After the Holocaust
|Atara Arbesfeld||August 12th 2012|
Jonas Pukas, a suspected Nazi war criminal, was interrogated by New Zealand officials in 1992 at age 78. He was a member of the 12th Lithuanian Police Battalion, and was accused of participating in the squad’s mobile killings of European Jews during World War II. The chilling interview will be aired tomorrow on New Zealand’s TV3 in the world premier of the television documentary “Nazi Hunter.”
Before the Holocaust, approximately 220,000 Jews lived in Lithuania. Only months after the Germans invaded in 1941, only 8,000 survived.
Pukas, who immigrated to Auckland, New Zealand after the war and died in 1994 two years after the interview was conducted, laughed as he described the murders of Lithuanian Jews that the battalion rounded them up to be executed by so-called “pit killing,” shooting the victims at the edge of mass graves in the forest.
“The Jews of Minsk screamed like geese,” Pukas is recorded saying about the killings in the documentary’s transcript provided by TV3. “‘Some of the Jews used to scream like that, like the geese.”
Pukas can also be heard laughing when he mimicked the sounds of the birds, adding that the Jews would “fly in air” as they were shot. Despite his cruel apathy, Pukas denies involvement in the massacres. “I only heard the people dying. I did not see it” Pukas said, denying responsibility for the killings. etective Wayne Stringer, now 56, is the subject of the film directed by Alexander Behse and produced by John Keir. He interrogated Pukas as well as other suspects on a list of 47 suspected Nazi war criminals provided by the Simon Weisenthal Center. The 12th Lithuanian Police Battalion, one of history’s most infamous units in war crimes investigation, had numerous members who fled to New Zealand, including Pukas.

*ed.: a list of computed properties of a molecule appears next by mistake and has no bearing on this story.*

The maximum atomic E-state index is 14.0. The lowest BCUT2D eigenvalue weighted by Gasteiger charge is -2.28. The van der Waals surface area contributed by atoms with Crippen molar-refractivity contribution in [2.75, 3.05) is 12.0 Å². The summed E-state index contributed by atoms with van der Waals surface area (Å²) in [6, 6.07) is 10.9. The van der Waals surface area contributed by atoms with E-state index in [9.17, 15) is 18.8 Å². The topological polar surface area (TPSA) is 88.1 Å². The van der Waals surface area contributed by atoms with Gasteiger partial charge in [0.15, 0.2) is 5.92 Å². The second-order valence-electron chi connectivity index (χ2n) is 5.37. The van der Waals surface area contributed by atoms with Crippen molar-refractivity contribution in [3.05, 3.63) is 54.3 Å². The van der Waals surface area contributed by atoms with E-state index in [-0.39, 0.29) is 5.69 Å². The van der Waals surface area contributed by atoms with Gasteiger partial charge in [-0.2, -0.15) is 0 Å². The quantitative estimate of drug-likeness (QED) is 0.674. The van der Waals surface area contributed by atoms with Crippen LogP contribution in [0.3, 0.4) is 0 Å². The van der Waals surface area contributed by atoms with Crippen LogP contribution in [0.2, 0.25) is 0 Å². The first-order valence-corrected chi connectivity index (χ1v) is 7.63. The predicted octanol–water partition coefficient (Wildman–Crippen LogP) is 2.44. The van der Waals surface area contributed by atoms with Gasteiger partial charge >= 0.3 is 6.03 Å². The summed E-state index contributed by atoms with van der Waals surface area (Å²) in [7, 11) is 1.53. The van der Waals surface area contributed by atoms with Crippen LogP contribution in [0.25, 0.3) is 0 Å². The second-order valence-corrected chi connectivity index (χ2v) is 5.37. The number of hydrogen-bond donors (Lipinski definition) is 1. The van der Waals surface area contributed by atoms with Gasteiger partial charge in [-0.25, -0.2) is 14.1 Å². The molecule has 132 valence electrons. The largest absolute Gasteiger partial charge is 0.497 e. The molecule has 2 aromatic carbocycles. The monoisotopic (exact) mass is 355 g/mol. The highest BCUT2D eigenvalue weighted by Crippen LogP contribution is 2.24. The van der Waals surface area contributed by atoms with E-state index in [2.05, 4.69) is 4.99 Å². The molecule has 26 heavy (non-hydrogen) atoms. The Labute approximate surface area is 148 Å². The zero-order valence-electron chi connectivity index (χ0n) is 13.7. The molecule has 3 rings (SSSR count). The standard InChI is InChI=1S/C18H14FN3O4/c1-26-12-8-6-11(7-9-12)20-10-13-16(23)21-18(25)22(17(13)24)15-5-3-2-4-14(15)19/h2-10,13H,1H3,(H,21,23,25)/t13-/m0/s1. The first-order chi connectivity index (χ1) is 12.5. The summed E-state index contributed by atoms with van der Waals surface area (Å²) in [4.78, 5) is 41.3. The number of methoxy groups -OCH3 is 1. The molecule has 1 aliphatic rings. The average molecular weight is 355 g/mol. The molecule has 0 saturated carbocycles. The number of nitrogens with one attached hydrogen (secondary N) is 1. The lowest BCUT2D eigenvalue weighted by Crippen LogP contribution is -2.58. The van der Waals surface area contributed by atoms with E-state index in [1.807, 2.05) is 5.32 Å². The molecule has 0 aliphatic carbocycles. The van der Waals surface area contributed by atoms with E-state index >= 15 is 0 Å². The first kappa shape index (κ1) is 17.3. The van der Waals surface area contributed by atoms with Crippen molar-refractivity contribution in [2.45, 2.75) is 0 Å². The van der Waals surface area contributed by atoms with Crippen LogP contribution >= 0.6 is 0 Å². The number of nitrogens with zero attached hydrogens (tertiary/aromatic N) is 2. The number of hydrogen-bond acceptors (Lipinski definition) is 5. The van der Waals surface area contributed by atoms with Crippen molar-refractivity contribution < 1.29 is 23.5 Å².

The Center accused Pukas, whose name was last on the list, of participating in the mobile killings while he was a member of the battalion. When the authorities contacted him for the investigation, Pukas was reportedly not surprised. Stringer told the UK’s Daily Mail that the Pukas interview is considered to be the main focus of the documentary. “It still haunts me,” Stringer told the British newspaper. “I’m confident Mr. Pukas was a war criminal.”
“Nazi Hunter” recounts Stringer’s travels to the Baltic States where he researched war records from the KGB’s secret archives and visited the sites of the killings in Lithuania and Belarus. Stringer also worked together with war crimes investigators from other countries.
“I got far more emotionally involved in the war crimes investigation than anything else I’d ever done in the police,” Stringer said. Stringer also senses that more than “a handful” of Nazi criminals escaped to New Zealand without ever facing justice for their crimes.
“Coming to countries like New Zealand and Australia and Scotland, these people believed they had escaped justice,” he explained. “But the Germans were great record keepers. They kept records of everything.” Stringer hopes that the noteworthy film will help spread awareness of the history of genocide and its significance in the present. “Genocide is still occurring in all sorts of places around the world. That is why this film is important,” Stringer concluded.
Atara Arbesfeld writes for The Algemeiner, from where this article is adapted.